·   A submission to the Scottish Government by College Scotland revealed that repairs they deemed a ‘necessity’ cost a total of £280 million in capital spending and £105 million between 2016-17 and 2018-19.

40 per cent of Scotland’s roads are unacceptable, and councils spend £40m a year on potholes

·   Nearly 40 per cent of council-maintained roads are beneath ‘acceptable’ condition. Only 63 per cent of council-maintained roads are in a condition described as ‘acceptable’ (Audit Scotland, Maintaining Scotland’s Roads, 4 August 2016, p5, link).

·   Scottish councils spend £38 million a year on potholes. New data from FOI requests by the Scottish Conservative show that the last available statistics show spending of £38.04 million across Scotland on potholes.

·   Scotland’s main roads and motorways are in a ‘significantly’ worse condition than England’s. Audit Scotland data shows that the entire network has deteriorated in the past four years, and the worst decline has been in motorways and main trunk roads which are the responsibility of the Scottish Government. 13 per cent were assessed as being in poor condition and potentially needing maintenance, compared to only 4 per cent in England. Highways England spends nearly three times more per kilometre on maintaining main trunk roads than Transport Scotland (Audit Scotland,Maintaining Scotland’s Roads, 4 August 2016, p27, link).

Scotland’s police are using cars held together with ‘duct tape and cable ties’: Calum Steele, general secretary of the Scottish Police Federation, said decades of under-investment in infrastructure has left the force with a ‘crumbling police estate’ and that ‘we have police vehicles held together with duct tape and cable ties. Duct tape and cable ties, that is what is keeping our fleet together on the road right now because we have no money. This is the reality of no money to invest in the estate of the police service of Scotland.” (The Telegraph, 14 October 2016, link).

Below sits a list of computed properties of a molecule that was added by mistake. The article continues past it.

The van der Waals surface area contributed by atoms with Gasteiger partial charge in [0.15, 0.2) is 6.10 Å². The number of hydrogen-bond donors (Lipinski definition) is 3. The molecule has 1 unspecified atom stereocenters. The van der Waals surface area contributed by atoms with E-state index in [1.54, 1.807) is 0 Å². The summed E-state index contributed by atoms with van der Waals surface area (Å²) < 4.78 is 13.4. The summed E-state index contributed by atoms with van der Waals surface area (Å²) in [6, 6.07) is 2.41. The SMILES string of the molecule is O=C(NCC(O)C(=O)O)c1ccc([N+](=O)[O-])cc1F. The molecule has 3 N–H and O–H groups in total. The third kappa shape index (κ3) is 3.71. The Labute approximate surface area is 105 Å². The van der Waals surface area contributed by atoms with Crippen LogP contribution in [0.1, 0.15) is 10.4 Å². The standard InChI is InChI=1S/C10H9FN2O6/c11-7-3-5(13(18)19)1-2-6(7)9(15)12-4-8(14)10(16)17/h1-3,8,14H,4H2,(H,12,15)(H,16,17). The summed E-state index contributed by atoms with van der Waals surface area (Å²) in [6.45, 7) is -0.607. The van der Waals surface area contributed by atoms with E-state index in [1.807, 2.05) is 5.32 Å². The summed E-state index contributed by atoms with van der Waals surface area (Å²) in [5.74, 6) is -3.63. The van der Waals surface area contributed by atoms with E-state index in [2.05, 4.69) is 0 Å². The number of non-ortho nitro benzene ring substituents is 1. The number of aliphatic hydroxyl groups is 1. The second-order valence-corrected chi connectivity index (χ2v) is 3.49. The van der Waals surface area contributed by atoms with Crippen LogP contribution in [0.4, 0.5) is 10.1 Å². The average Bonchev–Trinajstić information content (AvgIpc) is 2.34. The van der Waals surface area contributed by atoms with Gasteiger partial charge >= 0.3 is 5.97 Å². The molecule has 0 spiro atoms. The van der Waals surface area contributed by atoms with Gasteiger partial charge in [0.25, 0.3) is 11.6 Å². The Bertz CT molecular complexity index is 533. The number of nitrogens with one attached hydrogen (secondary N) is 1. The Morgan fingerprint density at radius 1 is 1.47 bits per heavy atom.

Nearly one in five Scottish schools are not at the expected standard – and SNP repaired-buildings are already showing problems

·   15 per cent of primary schools are in a ‘poor’ or ‘bad’ condition. There is huge variation within that: o   In Moray, 80 per cent of primary schools are in a ‘poor’ or ‘bad’ condition o   In the Borders, 37 per cent of primary schools are in a ‘poor’ or ‘bad’ condition

·   21 per cent of secondary schools are in a ‘poor’ or ‘bad’ condition

o   In Moray, the proportion is 75 per cent o   In Edinburgh, the proportion is 22 per cent o   In Dumfries and Galloway, the proportion is 37.5 per cent

·   17 per cent of primary schools have ‘poor’ or ‘bad’ suitability – which is a wider measure of the how well the school estate meets the needs of the school.

·   21 per cent of secondary schools have ‘poor’ or ‘bad’ suitability.

o   In Aberdeen City, the number is 66.7 per cent o   In Highland, the number is 44.8 per cent

·   More than one in ten schools the SNP rebuilt or refurbished are already in sub-standard condition. 6 of the 44 schools recorded as newly built or refurbished in Scottish Government statistics have already been classified as ‘poor’ in either the condition of the building or the suitability for the school. This means that the school is ‘Showing major defects and/or not operating adequately’ or ‘Showing major problems and/or not operating optimally’.

·   Only half of the schools recorded as newly built or refurbished had a ‘good’ report for both condition and suitability. Only a ‘good’ rating means there are no problems – every other rating indicates some degree of issue or deterioration. (Scottish Government, School Estates Supplementary Dataset 2016, December 2016, link)